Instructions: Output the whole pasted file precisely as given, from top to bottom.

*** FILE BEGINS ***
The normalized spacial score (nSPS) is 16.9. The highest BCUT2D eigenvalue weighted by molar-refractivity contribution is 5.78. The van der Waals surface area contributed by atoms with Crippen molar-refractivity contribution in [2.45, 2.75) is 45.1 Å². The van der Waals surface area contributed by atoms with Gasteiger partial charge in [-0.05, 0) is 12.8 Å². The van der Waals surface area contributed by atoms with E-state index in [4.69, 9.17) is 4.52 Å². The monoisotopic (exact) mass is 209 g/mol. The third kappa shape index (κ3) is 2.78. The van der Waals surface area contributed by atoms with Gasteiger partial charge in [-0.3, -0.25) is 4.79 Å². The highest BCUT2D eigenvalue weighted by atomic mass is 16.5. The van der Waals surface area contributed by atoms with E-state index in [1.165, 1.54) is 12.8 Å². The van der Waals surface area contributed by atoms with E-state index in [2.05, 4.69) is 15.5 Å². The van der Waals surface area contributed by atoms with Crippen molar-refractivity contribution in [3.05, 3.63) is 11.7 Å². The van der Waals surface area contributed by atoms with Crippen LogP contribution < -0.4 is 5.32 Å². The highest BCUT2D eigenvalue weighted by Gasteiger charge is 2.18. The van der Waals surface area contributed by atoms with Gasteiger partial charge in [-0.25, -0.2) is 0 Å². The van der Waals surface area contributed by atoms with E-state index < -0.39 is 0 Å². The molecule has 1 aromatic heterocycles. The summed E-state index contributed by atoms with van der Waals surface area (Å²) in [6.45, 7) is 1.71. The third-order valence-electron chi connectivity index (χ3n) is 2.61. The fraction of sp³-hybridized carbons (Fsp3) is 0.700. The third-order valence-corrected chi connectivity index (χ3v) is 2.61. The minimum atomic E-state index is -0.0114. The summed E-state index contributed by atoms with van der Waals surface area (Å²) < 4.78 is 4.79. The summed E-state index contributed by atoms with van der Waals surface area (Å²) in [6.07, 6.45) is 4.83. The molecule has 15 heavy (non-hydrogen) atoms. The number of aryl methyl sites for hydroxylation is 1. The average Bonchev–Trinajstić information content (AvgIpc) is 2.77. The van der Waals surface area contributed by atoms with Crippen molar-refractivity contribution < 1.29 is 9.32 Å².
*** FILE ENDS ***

The normalized spacial score (nSPS) is 16.9. The highest BCUT2D eigenvalue weighted by molar-refractivity contribution is 5.78. The van der Waals surface area contributed by atoms with Crippen molar-refractivity contribution in [2.45, 2.75) is 45.1 Å². The van der Waals surface area contributed by atoms with Gasteiger partial charge in [-0.05, 0) is 12.8 Å². The van der Waals surface area contributed by atoms with E-state index in [4.69, 9.17) is 4.52 Å². The monoisotopic (exact) mass is 209 g/mol. The third kappa shape index (κ3) is 2.78. The van der Waals surface area contributed by atoms with Gasteiger partial charge in [-0.3, -0.25) is 4.79 Å². The highest BCUT2D eigenvalue weighted by atomic mass is 16.5. The van der Waals surface area contributed by atoms with E-state index in [1.165, 1.54) is 12.8 Å². The van der Waals surface area contributed by atoms with E-state index in [2.05, 4.69) is 15.5 Å². The van der Waals surface area contributed by atoms with Crippen molar-refractivity contribution in [3.05, 3.63) is 11.7 Å². The van der Waals surface area contributed by atoms with Crippen LogP contribution < -0.4 is 5.32 Å². The highest BCUT2D eigenvalue weighted by Gasteiger charge is 2.18. The van der Waals surface area contributed by atoms with Gasteiger partial charge in [-0.25, -0.2) is 0 Å². The van der Waals surface area contributed by atoms with E-state index < -0.39 is 0 Å². The molecule has 1 aromatic heterocycles. The summed E-state index contributed by atoms with van der Waals surface area (Å²) in [6.45, 7) is 1.71. The third-order valence-electron chi connectivity index (χ3n) is 2.61. The fraction of sp³-hybridized carbons (Fsp3) is 0.700. The third-order valence-corrected chi connectivity index (χ3v) is 2.61. The minimum atomic E-state index is -0.0114. The summed E-state index contributed by atoms with van der Waals surface area (Å²) < 4.78 is 4.79. The summed E-state index contributed by atoms with van der Waals surface area (Å²) in [6.07, 6.45) is 4.83. The molecule has 15 heavy (non-hydrogen) atoms. The number of aryl methyl sites for hydroxylation is 1. The average Bonchev–Trinajstić information content (AvgIpc) is 2.77. The van der Waals surface area contributed by atoms with Crippen molar-refractivity contribution < 1.29 is 9.32 Å².